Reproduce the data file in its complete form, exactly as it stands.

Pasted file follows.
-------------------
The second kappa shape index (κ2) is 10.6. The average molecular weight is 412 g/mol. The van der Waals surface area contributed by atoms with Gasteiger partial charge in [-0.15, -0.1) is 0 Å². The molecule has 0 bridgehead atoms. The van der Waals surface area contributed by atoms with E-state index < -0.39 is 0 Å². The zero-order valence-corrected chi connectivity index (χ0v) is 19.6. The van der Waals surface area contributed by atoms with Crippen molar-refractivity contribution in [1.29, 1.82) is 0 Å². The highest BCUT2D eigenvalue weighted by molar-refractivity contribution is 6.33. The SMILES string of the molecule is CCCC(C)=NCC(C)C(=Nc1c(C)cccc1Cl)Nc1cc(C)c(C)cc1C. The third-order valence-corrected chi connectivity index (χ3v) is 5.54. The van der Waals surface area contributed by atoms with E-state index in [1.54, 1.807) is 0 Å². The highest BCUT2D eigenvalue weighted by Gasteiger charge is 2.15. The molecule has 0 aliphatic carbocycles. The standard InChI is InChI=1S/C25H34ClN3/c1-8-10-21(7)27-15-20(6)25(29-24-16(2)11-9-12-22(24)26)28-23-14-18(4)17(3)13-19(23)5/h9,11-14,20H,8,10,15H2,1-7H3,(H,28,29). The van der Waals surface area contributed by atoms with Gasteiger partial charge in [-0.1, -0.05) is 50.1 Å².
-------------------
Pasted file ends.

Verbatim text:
The second kappa shape index (κ2) is 10.6. The average molecular weight is 412 g/mol. The van der Waals surface area contributed by atoms with Gasteiger partial charge in [-0.15, -0.1) is 0 Å². The molecule has 0 bridgehead atoms. The van der Waals surface area contributed by atoms with E-state index < -0.39 is 0 Å². The zero-order valence-corrected chi connectivity index (χ0v) is 19.6. The van der Waals surface area contributed by atoms with Crippen molar-refractivity contribution in [1.29, 1.82) is 0 Å². The highest BCUT2D eigenvalue weighted by molar-refractivity contribution is 6.33. The SMILES string of the molecule is CCCC(C)=NCC(C)C(=Nc1c(C)cccc1Cl)Nc1cc(C)c(C)cc1C. The third-order valence-corrected chi connectivity index (χ3v) is 5.54. The van der Waals surface area contributed by atoms with E-state index in [1.54, 1.807) is 0 Å². The highest BCUT2D eigenvalue weighted by Gasteiger charge is 2.15. The molecule has 0 aliphatic carbocycles. The standard InChI is InChI=1S/C25H34ClN3/c1-8-10-21(7)27-15-20(6)25(29-24-16(2)11-9-12-22(24)26)28-23-14-18(4)17(3)13-19(23)5/h9,11-14,20H,8,10,15H2,1-7H3,(H,28,29). The van der Waals surface area contributed by atoms with Gasteiger partial charge in [-0.1, -0.05) is 50.1 Å².